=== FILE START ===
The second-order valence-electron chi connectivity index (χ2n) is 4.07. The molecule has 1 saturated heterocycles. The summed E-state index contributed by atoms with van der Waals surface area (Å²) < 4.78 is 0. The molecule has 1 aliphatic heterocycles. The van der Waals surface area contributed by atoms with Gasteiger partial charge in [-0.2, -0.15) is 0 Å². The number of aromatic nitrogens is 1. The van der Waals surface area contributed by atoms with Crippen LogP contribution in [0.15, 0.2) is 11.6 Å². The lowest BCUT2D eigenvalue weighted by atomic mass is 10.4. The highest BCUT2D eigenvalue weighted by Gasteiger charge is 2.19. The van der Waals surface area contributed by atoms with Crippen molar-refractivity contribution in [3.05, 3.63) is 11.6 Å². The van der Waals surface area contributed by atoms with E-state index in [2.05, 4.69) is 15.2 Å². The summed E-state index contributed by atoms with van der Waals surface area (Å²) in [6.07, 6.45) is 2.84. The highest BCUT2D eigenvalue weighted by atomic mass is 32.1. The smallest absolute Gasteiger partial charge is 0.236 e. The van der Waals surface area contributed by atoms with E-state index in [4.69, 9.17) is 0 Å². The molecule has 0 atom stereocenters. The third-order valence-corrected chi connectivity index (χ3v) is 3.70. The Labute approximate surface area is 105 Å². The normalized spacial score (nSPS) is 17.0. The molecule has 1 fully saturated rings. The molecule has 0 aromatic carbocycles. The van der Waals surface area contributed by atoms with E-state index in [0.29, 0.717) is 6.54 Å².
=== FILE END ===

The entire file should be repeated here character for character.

The second-order valence-electron chi connectivity index (χ2n) is 4.07. The molecule has 1 saturated heterocycles. The summed E-state index contributed by atoms with van der Waals surface area (Å²) < 4.78 is 0. The molecule has 1 aliphatic heterocycles. The van der Waals surface area contributed by atoms with Gasteiger partial charge in [-0.2, -0.15) is 0 Å². The number of aromatic nitrogens is 1. The van der Waals surface area contributed by atoms with Crippen LogP contribution in [0.15, 0.2) is 11.6 Å². The lowest BCUT2D eigenvalue weighted by atomic mass is 10.4. The highest BCUT2D eigenvalue weighted by Gasteiger charge is 2.19. The van der Waals surface area contributed by atoms with Crippen molar-refractivity contribution in [3.05, 3.63) is 11.6 Å². The van der Waals surface area contributed by atoms with E-state index in [2.05, 4.69) is 15.2 Å². The summed E-state index contributed by atoms with van der Waals surface area (Å²) in [6.07, 6.45) is 2.84. The highest BCUT2D eigenvalue weighted by atomic mass is 32.1. The smallest absolute Gasteiger partial charge is 0.236 e. The van der Waals surface area contributed by atoms with E-state index in [4.69, 9.17) is 0 Å². The molecule has 0 atom stereocenters. The third-order valence-corrected chi connectivity index (χ3v) is 3.70. The Labute approximate surface area is 105 Å². The normalized spacial score (nSPS) is 17.0. The molecule has 1 fully saturated rings. The molecule has 0 aromatic carbocycles. The van der Waals surface area contributed by atoms with E-state index in [0.29, 0.717) is 6.54 Å².